28 August 2016

Puerto Rico civil action grows against the U.S. takeover of territory's financial management

SAN JUAN – Protesters in Puerto Rico called Wednesday for the repeal of a law that establishes an oversight board to oversee the debt-saddled U.S. commonwealth’s finances.

“No to the board and no to the debt,” Shelimar Velazquez, a spokeswoman for the protesters, said at a press conference outside the U.S. District Court for the District of Puerto Rico in San Juan.

Around 50 people – most of them under 30 – have gathered at a protest camp at that site since June 29.

She said the group’s priority was to secure the repeal of the Puerto Rico Oversight, Management, and Economic Stability Act, which President Obama signed into law in late June.

PROMESA is undemocratic and will ensure payments are made on “illegitimate” public debt while redirecting funds away from basic services such as health care, education and public transport, Velazquez said.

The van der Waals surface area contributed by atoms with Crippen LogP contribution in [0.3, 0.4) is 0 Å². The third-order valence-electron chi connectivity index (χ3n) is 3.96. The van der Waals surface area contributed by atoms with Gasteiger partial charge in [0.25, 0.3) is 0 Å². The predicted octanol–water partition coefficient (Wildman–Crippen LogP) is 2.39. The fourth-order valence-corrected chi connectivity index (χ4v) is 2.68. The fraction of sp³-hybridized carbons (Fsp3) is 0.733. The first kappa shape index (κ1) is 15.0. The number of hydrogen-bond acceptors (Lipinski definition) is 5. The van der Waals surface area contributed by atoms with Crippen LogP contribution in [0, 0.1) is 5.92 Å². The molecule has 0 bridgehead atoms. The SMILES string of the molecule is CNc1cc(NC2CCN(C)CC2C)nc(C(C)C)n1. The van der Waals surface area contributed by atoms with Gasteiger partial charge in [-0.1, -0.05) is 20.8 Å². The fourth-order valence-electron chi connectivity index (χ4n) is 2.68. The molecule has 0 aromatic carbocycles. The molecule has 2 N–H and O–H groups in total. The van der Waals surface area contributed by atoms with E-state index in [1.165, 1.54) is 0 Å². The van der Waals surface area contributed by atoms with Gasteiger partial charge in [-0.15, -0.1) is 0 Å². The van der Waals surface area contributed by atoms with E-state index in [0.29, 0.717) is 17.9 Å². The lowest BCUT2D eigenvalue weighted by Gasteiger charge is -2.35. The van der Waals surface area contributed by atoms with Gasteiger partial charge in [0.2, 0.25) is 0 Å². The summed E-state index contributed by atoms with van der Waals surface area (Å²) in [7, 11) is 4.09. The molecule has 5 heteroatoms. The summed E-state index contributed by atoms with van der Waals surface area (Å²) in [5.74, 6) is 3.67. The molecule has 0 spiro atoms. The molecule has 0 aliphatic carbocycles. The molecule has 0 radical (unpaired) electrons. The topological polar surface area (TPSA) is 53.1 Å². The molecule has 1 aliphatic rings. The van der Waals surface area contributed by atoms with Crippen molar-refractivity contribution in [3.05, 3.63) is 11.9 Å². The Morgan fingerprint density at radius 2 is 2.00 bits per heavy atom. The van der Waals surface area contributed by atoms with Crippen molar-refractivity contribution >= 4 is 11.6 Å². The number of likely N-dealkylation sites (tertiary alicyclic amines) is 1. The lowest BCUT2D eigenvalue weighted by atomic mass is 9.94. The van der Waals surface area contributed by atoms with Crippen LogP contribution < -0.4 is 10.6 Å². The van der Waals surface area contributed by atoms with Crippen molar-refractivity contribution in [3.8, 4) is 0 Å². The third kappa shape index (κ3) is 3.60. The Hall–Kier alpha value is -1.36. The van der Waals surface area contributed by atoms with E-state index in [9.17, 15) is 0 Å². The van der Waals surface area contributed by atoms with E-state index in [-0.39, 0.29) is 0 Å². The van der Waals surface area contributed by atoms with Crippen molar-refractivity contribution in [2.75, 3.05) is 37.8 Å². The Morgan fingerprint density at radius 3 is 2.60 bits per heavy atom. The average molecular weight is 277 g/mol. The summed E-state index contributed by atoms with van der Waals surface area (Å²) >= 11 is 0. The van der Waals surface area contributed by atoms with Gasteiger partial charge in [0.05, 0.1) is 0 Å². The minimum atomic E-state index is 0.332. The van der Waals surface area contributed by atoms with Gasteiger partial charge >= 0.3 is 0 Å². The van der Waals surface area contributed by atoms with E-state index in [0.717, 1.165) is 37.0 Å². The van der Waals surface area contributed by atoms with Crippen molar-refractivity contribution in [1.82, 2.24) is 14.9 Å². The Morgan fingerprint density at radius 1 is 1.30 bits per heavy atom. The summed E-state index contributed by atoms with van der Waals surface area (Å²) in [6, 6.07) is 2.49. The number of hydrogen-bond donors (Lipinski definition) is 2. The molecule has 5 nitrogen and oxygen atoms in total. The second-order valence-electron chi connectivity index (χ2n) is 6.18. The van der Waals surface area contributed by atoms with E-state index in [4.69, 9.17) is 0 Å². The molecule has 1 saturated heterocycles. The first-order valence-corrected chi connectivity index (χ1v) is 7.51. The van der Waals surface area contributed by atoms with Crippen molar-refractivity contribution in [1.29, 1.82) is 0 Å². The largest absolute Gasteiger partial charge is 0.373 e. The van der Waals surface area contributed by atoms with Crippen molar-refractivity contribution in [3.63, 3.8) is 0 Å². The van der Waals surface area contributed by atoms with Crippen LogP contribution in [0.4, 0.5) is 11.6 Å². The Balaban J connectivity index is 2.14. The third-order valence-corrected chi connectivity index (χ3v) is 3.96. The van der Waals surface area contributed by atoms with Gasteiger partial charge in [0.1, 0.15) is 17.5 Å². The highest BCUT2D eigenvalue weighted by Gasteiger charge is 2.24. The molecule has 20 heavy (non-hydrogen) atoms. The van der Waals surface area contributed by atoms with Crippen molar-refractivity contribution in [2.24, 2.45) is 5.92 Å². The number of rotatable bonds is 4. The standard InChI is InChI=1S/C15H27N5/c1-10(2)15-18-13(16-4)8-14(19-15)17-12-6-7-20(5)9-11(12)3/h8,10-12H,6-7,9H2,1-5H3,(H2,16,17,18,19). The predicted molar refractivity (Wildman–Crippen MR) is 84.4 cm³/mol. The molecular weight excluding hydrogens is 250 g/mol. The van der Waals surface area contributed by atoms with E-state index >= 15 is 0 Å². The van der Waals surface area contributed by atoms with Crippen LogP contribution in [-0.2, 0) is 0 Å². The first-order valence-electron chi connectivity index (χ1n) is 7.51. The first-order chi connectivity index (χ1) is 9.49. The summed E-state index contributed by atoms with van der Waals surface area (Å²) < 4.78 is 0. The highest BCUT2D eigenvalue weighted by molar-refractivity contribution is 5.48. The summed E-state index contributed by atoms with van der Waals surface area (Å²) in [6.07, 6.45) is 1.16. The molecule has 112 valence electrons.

The law installed a financial control board to restructure Puerto Rico’s massive $68 billion debt load and provided a retroactive stay on lawsuits by bondholders.

Last month, Standard & Poor’s and Fitch Ratings downgraded Puerto Rico’s general obligation, or GO, bonds to D (default), the lowest possible level, after the U.S. commonwealth’s government missed payment on nearly $780 million worth of that constitutionally guaranteed debt.

Puerto Rico has been mired in a recession for a decade and experienced a large increase in migration to the mainland United States in recent years.